HMDA also reports the loan applicant’s race. But banks aren’t allowed to note the owner’s race on small business loan applications. The rule was originally intended to protect borrowers against racial bias, but it makes it nearly impossible to hold banks accountable for business redlining. “A lot of people would like to see that change,” admits Mark Schultz, a senior financial analyst for the Federal Reserve Board, which collects and publishes the CRA data.
Advocates say more detailed data would make it easier to illustrate how banks’ standard operating procedures tend to limit business lending in non-white neighborhoods.
“We tell banks, if you have blinders on when you look in our community’s direction, you’re not going to accomplish much. Ninety percent of the businesses in this community have trouble with credit,” says Herman Valazquez, the executive director of BRISC, the small business assistance arm of the Upper Manhattan Empowerment Zone Development Corp.
Valazquez acknowledges that a significant number of businesses seeking credit in Harlem aren’t a good risk for a bank loan because of inadequate bookkeeping and other problems. But he and others are not asking banks to make loans that will go into default. They just want recognition that the credit history of someone fighting to start a business in a poor neighborhood might not portray them in the best light on a computer credit scoring system.
“Anyone who says CRA is about throwing good money at bad loans hasn’t read the statutes. It’s loaning within the bounds of sound banking practices,” says Sarah Ludwig, executive director of the Neighborhood Economic Development Advocacy Project. “[But] there definitely needs to be more access to small business loans, there’s no question of that.”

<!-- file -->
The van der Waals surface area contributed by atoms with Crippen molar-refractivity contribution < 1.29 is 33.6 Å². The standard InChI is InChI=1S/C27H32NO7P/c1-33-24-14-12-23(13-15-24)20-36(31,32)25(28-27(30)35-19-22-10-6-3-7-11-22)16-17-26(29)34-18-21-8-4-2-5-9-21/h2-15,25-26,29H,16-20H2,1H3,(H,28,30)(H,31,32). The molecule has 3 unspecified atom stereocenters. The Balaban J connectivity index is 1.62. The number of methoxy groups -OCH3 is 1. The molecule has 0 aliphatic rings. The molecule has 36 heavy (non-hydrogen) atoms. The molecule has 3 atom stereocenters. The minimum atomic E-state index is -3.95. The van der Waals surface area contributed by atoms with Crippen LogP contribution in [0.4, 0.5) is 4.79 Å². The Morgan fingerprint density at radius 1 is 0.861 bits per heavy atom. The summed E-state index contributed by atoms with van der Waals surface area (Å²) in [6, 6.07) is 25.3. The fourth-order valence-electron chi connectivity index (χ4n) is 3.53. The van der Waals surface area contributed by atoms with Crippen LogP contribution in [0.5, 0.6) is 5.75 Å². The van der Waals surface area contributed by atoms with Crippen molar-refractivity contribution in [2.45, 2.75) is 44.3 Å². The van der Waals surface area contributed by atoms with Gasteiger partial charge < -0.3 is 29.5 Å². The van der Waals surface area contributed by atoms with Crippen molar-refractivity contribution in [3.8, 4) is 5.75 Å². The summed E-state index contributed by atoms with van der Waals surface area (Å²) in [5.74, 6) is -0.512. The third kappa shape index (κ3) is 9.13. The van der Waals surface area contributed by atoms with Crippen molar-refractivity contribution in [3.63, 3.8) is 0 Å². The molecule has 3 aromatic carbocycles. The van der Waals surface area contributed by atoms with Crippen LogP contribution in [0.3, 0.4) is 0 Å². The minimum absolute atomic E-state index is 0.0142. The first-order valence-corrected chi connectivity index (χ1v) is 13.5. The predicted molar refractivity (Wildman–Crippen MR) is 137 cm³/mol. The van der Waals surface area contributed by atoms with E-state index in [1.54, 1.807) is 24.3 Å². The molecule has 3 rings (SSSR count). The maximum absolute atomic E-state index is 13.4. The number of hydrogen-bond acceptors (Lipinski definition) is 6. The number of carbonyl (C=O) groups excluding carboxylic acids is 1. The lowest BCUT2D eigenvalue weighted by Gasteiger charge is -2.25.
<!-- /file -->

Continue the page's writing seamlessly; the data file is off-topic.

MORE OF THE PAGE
Access to capital doesn’t have to be through the bank itself. Typically, microloans like Hiciano’s aren’t handled by a bank because the administrative costs are too high–nonetheless banks are a key part of the process. For example, Levine’s credit union is supported by more than $2 million in bank deposits.
But the new CRA data doesn’t include any information about bank participation in microloan funds. Nor does it count business loans secured with personal home mortgages.
On the other hand, much of what is included serves to muddy any analysis. For example, loans of less than $1 million are counted as small business loans–a huge category–and companies’ lines of credit are also counted, whether or not the firms actually borrow money. Furthermore, while the database does note how many loans went to businesses with less than $1 million in gross annual revenues, it is impossible to know whether or not the owner is a local resident. “There’s no information on the business owner, so you don’t know if a loan is going to a Boston Market franchise or a local grocery store,” says Josh Silver, NCRC’s vice president of research.
Still, NCRC and groups around the country have started to explore what can be accomplished with this database. “It has its limitations, but community groups can develop benchmarks of what is the average amount of community development lending for a [local] bank,” Silver suggests. “Say a bank is underperforming compared to its peers. A community organizer in the Bronx can say, ‘You’re about $20 million behind your peers. For you to get up to speed for your CRA exam, we have a piece of abandoned property and a willing buyer, but we need to get enough credit to make the deal fly.’”
Groups across the country have started to include the data when commenting on a bank’s CRA record. In Chicago late last year, for example, the Woodstock Institute used the small business data as part of an investigation of Twin Cities Federal, which had placed a bid to buy a portion of Bank of America’s local business.
If activists can make a convincing case that there’s a problem, government examiners can investigate further–banks must submit much more detailed information to the Federal Reserve than what is released to the public.
Meanwhile, community development practitioners and CRA advocates predict that, because the data’s many shortcomings are so abundant, it may be only a matter of time before the regulations are strengthened. “Clearly we can’t rest until this is changed,” Taylor says.